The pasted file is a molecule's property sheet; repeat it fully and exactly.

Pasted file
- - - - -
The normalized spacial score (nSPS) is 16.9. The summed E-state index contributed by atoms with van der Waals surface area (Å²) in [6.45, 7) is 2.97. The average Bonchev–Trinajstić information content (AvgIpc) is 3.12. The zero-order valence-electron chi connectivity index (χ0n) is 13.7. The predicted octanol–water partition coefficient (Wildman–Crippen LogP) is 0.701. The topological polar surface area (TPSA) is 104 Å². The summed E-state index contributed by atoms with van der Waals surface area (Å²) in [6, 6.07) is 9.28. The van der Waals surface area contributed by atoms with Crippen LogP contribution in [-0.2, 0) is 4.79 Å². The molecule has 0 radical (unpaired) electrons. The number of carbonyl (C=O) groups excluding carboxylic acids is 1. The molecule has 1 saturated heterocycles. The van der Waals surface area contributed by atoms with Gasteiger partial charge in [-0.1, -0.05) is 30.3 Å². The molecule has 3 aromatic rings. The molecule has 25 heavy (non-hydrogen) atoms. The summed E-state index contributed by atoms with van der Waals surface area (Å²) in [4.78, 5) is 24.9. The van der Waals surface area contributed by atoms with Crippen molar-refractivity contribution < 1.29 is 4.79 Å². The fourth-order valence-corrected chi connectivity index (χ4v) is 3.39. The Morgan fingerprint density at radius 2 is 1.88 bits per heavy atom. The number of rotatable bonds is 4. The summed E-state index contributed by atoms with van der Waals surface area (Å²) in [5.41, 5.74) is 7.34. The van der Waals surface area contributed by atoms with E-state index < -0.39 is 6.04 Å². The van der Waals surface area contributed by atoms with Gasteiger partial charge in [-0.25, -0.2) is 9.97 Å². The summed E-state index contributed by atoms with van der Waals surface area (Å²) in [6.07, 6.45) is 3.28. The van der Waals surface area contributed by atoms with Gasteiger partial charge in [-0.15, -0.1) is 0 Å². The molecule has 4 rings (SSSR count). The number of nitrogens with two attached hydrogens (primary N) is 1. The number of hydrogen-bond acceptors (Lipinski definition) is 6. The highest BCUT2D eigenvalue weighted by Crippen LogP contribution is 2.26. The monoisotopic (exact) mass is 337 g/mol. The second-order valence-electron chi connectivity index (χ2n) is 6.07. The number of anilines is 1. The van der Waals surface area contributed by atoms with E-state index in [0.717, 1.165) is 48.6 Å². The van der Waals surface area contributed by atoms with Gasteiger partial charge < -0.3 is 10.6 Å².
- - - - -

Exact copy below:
The normalized spacial score (nSPS) is 16.9. The summed E-state index contributed by atoms with van der Waals surface area (Å²) in [6.45, 7) is 2.97. The average Bonchev–Trinajstić information content (AvgIpc) is 3.12. The zero-order valence-electron chi connectivity index (χ0n) is 13.7. The predicted octanol–water partition coefficient (Wildman–Crippen LogP) is 0.701. The topological polar surface area (TPSA) is 104 Å². The summed E-state index contributed by atoms with van der Waals surface area (Å²) in [6, 6.07) is 9.28. The van der Waals surface area contributed by atoms with Crippen LogP contribution in [-0.2, 0) is 4.79 Å². The molecule has 0 radical (unpaired) electrons. The number of carbonyl (C=O) groups excluding carboxylic acids is 1. The molecule has 1 saturated heterocycles. The van der Waals surface area contributed by atoms with Gasteiger partial charge in [-0.1, -0.05) is 30.3 Å². The molecule has 3 aromatic rings. The molecule has 25 heavy (non-hydrogen) atoms. The summed E-state index contributed by atoms with van der Waals surface area (Å²) in [4.78, 5) is 24.9. The van der Waals surface area contributed by atoms with Crippen molar-refractivity contribution < 1.29 is 4.79 Å². The fourth-order valence-corrected chi connectivity index (χ4v) is 3.39. The Morgan fingerprint density at radius 2 is 1.88 bits per heavy atom. The number of rotatable bonds is 4. The summed E-state index contributed by atoms with van der Waals surface area (Å²) in [5.41, 5.74) is 7.34. The van der Waals surface area contributed by atoms with E-state index < -0.39 is 6.04 Å². The van der Waals surface area contributed by atoms with Gasteiger partial charge in [-0.25, -0.2) is 9.97 Å². The summed E-state index contributed by atoms with van der Waals surface area (Å²) in [6.07, 6.45) is 3.28. The van der Waals surface area contributed by atoms with Gasteiger partial charge in [-0.15, -0.1) is 0 Å². The molecule has 4 rings (SSSR count). The number of nitrogens with two attached hydrogens (primary N) is 1. The number of hydrogen-bond acceptors (Lipinski definition) is 6. The highest BCUT2D eigenvalue weighted by Crippen LogP contribution is 2.26. The monoisotopic (exact) mass is 337 g/mol. The second-order valence-electron chi connectivity index (χ2n) is 6.07. The number of anilines is 1. The van der Waals surface area contributed by atoms with E-state index in [0.717, 1.165) is 48.6 Å². The van der Waals surface area contributed by atoms with Gasteiger partial charge < -0.3 is 10.6 Å².